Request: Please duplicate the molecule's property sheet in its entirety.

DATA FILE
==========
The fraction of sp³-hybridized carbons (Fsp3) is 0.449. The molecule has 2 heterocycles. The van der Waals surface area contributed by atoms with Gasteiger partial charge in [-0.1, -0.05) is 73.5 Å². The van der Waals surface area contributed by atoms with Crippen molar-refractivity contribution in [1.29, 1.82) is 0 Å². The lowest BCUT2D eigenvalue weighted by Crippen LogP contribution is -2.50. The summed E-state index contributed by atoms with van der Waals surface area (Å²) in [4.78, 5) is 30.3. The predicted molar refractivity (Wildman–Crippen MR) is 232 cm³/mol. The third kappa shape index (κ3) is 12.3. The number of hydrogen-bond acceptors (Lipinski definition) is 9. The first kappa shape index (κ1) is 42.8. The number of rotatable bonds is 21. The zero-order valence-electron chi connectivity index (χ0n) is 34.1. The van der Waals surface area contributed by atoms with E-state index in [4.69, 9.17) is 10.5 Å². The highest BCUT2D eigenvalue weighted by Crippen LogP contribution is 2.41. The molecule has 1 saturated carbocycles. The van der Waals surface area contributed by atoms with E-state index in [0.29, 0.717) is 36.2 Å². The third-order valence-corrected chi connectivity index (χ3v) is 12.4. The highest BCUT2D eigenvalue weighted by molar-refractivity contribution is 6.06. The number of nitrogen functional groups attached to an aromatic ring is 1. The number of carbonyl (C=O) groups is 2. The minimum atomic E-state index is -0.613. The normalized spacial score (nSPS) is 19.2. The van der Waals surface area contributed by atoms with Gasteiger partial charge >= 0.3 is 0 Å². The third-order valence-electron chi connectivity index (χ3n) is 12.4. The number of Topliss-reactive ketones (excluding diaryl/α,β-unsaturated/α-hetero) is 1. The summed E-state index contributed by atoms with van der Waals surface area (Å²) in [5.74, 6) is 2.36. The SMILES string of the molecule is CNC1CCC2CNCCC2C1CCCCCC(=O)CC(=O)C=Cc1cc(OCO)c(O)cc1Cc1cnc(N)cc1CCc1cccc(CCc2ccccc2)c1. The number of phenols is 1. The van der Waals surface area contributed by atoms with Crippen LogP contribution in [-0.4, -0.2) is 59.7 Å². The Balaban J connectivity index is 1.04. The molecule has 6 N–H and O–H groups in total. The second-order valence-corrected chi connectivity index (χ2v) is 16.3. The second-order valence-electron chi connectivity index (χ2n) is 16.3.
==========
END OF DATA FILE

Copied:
The fraction of sp³-hybridized carbons (Fsp3) is 0.449. The molecule has 2 heterocycles. The van der Waals surface area contributed by atoms with Gasteiger partial charge in [-0.1, -0.05) is 73.5 Å². The van der Waals surface area contributed by atoms with Crippen molar-refractivity contribution in [1.29, 1.82) is 0 Å². The lowest BCUT2D eigenvalue weighted by Crippen LogP contribution is -2.50. The summed E-state index contributed by atoms with van der Waals surface area (Å²) in [4.78, 5) is 30.3. The predicted molar refractivity (Wildman–Crippen MR) is 232 cm³/mol. The third kappa shape index (κ3) is 12.3. The number of hydrogen-bond acceptors (Lipinski definition) is 9. The first kappa shape index (κ1) is 42.8. The number of rotatable bonds is 21. The zero-order valence-electron chi connectivity index (χ0n) is 34.1. The van der Waals surface area contributed by atoms with E-state index in [4.69, 9.17) is 10.5 Å². The highest BCUT2D eigenvalue weighted by Crippen LogP contribution is 2.41. The molecule has 1 saturated carbocycles. The van der Waals surface area contributed by atoms with E-state index in [0.29, 0.717) is 36.2 Å². The third-order valence-corrected chi connectivity index (χ3v) is 12.4. The highest BCUT2D eigenvalue weighted by molar-refractivity contribution is 6.06. The number of nitrogen functional groups attached to an aromatic ring is 1. The number of carbonyl (C=O) groups is 2. The minimum atomic E-state index is -0.613. The normalized spacial score (nSPS) is 19.2. The van der Waals surface area contributed by atoms with Gasteiger partial charge >= 0.3 is 0 Å². The third-order valence-electron chi connectivity index (χ3n) is 12.4. The number of Topliss-reactive ketones (excluding diaryl/α,β-unsaturated/α-hetero) is 1. The summed E-state index contributed by atoms with van der Waals surface area (Å²) in [5.74, 6) is 2.36. The SMILES string of the molecule is CNC1CCC2CNCCC2C1CCCCCC(=O)CC(=O)C=Cc1cc(OCO)c(O)cc1Cc1cnc(N)cc1CCc1cccc(CCc2ccccc2)c1. The number of phenols is 1. The van der Waals surface area contributed by atoms with Crippen LogP contribution in [-0.4, -0.2) is 59.7 Å². The Balaban J connectivity index is 1.04. The molecule has 6 N–H and O–H groups in total. The second-order valence-corrected chi connectivity index (χ2v) is 16.3. The second-order valence-electron chi connectivity index (χ2n) is 16.3.